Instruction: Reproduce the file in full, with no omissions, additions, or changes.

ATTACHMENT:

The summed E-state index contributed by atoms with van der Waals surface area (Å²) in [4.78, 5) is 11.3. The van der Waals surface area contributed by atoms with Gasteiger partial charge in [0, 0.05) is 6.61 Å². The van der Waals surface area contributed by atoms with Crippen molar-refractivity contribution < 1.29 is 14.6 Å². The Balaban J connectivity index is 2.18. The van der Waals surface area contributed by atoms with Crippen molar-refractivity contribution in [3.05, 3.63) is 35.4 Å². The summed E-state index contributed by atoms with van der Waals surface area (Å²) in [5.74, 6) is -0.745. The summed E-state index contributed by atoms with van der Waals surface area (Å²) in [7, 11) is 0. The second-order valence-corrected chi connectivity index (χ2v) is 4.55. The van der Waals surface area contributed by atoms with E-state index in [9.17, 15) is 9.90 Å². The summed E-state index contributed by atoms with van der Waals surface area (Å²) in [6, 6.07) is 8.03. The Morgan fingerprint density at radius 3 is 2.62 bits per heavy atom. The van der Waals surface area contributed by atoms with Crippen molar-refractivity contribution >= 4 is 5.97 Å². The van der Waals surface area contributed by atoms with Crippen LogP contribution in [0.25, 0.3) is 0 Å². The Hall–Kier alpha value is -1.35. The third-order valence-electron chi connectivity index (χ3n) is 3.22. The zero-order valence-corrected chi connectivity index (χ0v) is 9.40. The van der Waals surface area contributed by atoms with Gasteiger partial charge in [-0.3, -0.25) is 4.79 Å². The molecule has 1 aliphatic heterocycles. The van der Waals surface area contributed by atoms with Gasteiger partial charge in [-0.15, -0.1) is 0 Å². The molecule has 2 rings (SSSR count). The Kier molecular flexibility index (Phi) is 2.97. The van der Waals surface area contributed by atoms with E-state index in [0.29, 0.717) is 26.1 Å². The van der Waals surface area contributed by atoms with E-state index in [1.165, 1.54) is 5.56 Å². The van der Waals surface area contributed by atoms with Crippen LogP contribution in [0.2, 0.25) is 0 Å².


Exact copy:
The summed E-state index contributed by atoms with van der Waals surface area (Å²) in [4.78, 5) is 11.3. The van der Waals surface area contributed by atoms with Gasteiger partial charge in [0, 0.05) is 6.61 Å². The van der Waals surface area contributed by atoms with Crippen molar-refractivity contribution < 1.29 is 14.6 Å². The Balaban J connectivity index is 2.18. The van der Waals surface area contributed by atoms with Crippen molar-refractivity contribution in [3.05, 3.63) is 35.4 Å². The summed E-state index contributed by atoms with van der Waals surface area (Å²) in [5.74, 6) is -0.745. The summed E-state index contributed by atoms with van der Waals surface area (Å²) in [7, 11) is 0. The second-order valence-corrected chi connectivity index (χ2v) is 4.55. The van der Waals surface area contributed by atoms with E-state index in [9.17, 15) is 9.90 Å². The summed E-state index contributed by atoms with van der Waals surface area (Å²) in [6, 6.07) is 8.03. The Morgan fingerprint density at radius 3 is 2.62 bits per heavy atom. The van der Waals surface area contributed by atoms with Crippen molar-refractivity contribution >= 4 is 5.97 Å². The van der Waals surface area contributed by atoms with Crippen LogP contribution in [0.25, 0.3) is 0 Å². The Hall–Kier alpha value is -1.35. The third-order valence-electron chi connectivity index (χ3n) is 3.22. The zero-order valence-corrected chi connectivity index (χ0v) is 9.40. The van der Waals surface area contributed by atoms with Gasteiger partial charge in [-0.3, -0.25) is 4.79 Å². The molecule has 1 aliphatic heterocycles. The van der Waals surface area contributed by atoms with Gasteiger partial charge in [-0.15, -0.1) is 0 Å². The molecule has 2 rings (SSSR count). The Kier molecular flexibility index (Phi) is 2.97. The van der Waals surface area contributed by atoms with E-state index in [0.29, 0.717) is 26.1 Å². The van der Waals surface area contributed by atoms with E-state index in [1.165, 1.54) is 5.56 Å². The van der Waals surface area contributed by atoms with Crippen LogP contribution in [0.2, 0.25) is 0 Å².